When circumstances change after a divorce, you may find that your former child custody agreement no longer fits your family’s most current needs. When both parents agree to the change, you can request a modification at any time. Otherwise, you have to wait at least two years from the original order to petition for a change.
Learn about the process to update a child custody order in Illinois.
Types of modifications
Some of the changes a parent can request include updates in:
- Who makes important decisions on the child’s behalf
- Where the child lives most of the time
- Who pays child support and the amount
- The parenting time schedule
Requesting a modification
When both parents agree, you should still request a legal modification so that the custody order reflects actual circumstances. When parents do not agree on a change, the parent who wants to make a change must show the court that circumstances have significantly changed since the original custody order. Examples include a relocation, a significant change in income or the birth of another child.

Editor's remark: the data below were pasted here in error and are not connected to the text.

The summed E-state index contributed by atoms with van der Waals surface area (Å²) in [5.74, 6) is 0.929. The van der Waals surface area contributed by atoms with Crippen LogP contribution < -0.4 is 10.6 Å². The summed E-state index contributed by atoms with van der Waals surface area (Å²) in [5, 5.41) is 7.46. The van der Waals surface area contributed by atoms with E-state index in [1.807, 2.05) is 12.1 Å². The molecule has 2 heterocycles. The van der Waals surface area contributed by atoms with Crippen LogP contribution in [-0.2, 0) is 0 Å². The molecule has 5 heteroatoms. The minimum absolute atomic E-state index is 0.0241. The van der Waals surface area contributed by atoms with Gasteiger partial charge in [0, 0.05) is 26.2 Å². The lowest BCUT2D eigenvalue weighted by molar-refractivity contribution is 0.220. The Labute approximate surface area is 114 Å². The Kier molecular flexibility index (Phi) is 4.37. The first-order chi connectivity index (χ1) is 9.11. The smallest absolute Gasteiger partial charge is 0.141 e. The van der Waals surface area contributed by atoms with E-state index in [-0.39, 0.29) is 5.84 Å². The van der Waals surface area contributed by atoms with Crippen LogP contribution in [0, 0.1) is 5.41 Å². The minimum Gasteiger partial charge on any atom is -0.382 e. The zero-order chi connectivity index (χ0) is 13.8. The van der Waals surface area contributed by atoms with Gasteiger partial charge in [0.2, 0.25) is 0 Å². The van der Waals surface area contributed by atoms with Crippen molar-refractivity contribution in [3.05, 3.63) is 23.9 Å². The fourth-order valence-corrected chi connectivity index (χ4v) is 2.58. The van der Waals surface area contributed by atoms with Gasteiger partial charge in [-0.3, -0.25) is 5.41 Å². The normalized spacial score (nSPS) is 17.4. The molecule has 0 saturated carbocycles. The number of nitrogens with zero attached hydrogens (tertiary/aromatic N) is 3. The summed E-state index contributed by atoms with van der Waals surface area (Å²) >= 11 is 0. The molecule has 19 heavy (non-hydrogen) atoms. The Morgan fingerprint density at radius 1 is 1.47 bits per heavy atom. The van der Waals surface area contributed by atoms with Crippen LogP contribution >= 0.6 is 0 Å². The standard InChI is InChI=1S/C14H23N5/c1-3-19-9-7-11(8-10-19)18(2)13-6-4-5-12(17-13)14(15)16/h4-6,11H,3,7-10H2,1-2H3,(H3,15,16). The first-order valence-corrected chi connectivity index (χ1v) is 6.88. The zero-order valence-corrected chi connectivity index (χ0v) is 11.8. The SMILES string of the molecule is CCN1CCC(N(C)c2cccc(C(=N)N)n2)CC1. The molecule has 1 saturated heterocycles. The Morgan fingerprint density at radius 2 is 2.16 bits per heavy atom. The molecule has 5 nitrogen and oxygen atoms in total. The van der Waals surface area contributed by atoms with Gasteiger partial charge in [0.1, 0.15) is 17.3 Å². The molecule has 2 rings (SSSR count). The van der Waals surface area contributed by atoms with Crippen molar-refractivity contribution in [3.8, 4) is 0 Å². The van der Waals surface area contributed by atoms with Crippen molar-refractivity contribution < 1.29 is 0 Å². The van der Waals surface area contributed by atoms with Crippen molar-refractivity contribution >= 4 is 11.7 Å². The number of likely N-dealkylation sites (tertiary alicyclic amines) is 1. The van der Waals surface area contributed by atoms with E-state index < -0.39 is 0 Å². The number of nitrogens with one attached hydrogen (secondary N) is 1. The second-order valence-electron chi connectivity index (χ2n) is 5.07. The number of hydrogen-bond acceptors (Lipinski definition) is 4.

The judge will not require proof when the requested change reflects the family’s life for at least the past six months. If you worry that your child’s current living situation poses mental or physical harm, you can request a change in custody at any time.
Considerations for modification
While the initial custody determination depends on the child’s best interest, the judge reviews a requested change with a bias toward keeping the child in a stable environment. For this reason, it can be difficult to receive a modification when both parents do not agree and no harmful circumstances exist in the custodial home. If you request a modification, you may need to show that the child is struggling in the current home or school environment, stays home alone at an inappropriate age, or has developed health problems or another serious issue that the court must address.